Think about what happens during a divorce. Your child’s DNA is made from both of his parents. He is equal parts of the two of you. When your marriage suffers, he suffers as well. When the two parts that make the whole child are split into two, the child is, in essence, torn into two.

Here’s an analogy. Imagine your child standing on a sheet of ice with his weight evenly distributed on both feet. Now imagine that the ice gives way, and a wide crack splits the ice right between his feet. What happens to the child? He either falls through into the ice or he must jump to one side of the crack and run to safety. If your marriage is the ice splitting in two, your child’s stability and safety is in jeopardy. Add to that his need to jump from one side to the other. In that split second when the ice is cracking, he must choose which parent to jump to for safety.

Creating a family identity
One phrase you will hear in Ezzo circles is that the child is a welcome member of the family but is not the center of it. Putting your marriage first not only creates security for your child, but it also creates a sense of togetherness. It builds the family identity.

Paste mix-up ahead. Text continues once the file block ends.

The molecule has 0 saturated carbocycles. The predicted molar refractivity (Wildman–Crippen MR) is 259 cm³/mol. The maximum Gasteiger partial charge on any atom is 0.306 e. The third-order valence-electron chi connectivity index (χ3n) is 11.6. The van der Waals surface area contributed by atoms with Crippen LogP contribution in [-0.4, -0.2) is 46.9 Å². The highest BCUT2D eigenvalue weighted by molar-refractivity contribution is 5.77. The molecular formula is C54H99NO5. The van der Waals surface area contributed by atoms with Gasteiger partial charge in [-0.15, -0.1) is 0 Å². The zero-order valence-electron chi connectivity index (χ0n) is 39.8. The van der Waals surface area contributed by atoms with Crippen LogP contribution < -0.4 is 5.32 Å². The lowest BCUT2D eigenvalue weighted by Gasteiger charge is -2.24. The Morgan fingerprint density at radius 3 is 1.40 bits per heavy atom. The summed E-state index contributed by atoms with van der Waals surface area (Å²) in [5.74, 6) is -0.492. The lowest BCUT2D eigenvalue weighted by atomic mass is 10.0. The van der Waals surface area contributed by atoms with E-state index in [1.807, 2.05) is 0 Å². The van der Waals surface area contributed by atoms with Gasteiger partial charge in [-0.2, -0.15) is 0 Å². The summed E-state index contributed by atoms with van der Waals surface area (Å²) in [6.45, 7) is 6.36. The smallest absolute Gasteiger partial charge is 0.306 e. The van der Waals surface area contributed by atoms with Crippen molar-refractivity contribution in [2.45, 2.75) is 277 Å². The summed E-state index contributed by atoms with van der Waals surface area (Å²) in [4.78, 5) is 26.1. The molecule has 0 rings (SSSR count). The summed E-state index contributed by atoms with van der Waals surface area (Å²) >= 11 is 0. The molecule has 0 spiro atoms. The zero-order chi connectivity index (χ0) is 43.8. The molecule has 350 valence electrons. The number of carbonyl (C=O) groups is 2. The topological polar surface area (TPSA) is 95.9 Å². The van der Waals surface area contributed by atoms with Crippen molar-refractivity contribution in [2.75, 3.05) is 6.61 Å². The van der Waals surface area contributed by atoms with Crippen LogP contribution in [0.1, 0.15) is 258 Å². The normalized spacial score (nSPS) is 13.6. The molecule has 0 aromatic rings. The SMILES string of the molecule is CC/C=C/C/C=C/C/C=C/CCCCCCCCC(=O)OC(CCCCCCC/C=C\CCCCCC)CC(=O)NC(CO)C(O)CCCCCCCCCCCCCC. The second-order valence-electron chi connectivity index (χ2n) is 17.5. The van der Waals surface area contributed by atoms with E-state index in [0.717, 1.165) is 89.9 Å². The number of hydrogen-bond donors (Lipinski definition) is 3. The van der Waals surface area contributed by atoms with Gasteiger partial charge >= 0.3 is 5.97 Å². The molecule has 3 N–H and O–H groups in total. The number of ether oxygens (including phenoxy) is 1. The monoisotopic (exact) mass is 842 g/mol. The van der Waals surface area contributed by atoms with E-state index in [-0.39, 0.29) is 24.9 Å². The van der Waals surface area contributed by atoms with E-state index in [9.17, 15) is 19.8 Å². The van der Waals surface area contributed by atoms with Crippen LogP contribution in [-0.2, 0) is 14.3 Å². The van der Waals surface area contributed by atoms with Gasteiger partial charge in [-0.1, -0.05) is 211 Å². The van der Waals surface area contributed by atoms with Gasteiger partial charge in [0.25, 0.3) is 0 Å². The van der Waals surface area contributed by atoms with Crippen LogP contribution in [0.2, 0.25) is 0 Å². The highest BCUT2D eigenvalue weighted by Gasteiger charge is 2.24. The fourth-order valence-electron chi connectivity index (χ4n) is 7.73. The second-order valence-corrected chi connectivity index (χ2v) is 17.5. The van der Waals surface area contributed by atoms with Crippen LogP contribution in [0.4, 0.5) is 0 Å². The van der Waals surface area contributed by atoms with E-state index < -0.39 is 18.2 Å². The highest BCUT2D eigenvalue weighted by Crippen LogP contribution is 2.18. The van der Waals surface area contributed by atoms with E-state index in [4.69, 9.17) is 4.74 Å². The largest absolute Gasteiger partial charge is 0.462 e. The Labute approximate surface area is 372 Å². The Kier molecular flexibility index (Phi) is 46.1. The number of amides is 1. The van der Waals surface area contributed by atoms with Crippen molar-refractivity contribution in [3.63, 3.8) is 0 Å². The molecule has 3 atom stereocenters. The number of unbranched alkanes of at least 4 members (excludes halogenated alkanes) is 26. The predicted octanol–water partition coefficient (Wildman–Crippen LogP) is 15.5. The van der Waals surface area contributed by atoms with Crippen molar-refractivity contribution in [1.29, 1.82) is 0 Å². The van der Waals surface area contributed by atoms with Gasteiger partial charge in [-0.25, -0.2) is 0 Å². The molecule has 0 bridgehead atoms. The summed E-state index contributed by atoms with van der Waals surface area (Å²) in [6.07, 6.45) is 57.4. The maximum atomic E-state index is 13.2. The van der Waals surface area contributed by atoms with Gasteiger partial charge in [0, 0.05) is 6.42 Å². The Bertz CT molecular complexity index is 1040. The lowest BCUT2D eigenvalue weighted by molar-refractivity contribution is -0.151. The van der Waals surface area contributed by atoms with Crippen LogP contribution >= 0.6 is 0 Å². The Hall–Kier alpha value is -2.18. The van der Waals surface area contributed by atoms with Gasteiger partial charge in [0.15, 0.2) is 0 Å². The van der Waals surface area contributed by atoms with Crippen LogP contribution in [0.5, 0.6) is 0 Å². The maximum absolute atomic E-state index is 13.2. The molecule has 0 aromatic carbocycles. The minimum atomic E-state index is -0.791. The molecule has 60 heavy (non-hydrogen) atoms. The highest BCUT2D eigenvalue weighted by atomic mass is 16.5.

Here’s another analogy for you. Imagine yourself on your wedding day holding both of your spouse’s hands. There you are, looking into each other’s eyes, standing close together and feeling loved. When you bring a child into the family, where does he go? Do you continue to stand there together still holding your spouse’s hands and let the child stand between you? If so, what happens when the child gets bigger? What happens when you have more children? Eventually, you find that you can barely touch each other’s fingertips much less hold hands and gaze into each other’s eyes.

Rather than putting the child in the center, let your child stand next to you with the three of you holding hands in a circle as a family unit. Look into each other’s eyes. Talk to each other. And let your family circle grow as you bring new children into it.

Setting an example for love
When your child is raised in a home with two parents who visibly love each other, the child learns how to love. As in all aspects of parenting, we are models for our children. We set the example that they are to follow. Show your child what it means to have a healthy, happy marriage so that he can grow up to achieve the same for himself.

Feeling loved allows you to give love
When your marriage is happy and healthy, your spouse shows love for you on a regular basis. You feel loved. As a result, you are better able to express love to your child. If you feel depleted, then you have nothing to give. As they say on the airlines: put your own oxygen mask on first. When you are happy and healthy, your child will be happy and healthy.

In my next post, I’ll discuss some practical ideas to help you make your marriage a priority.

*A little caveat here: staying in an abusive marriage is not what is best for the child (or you).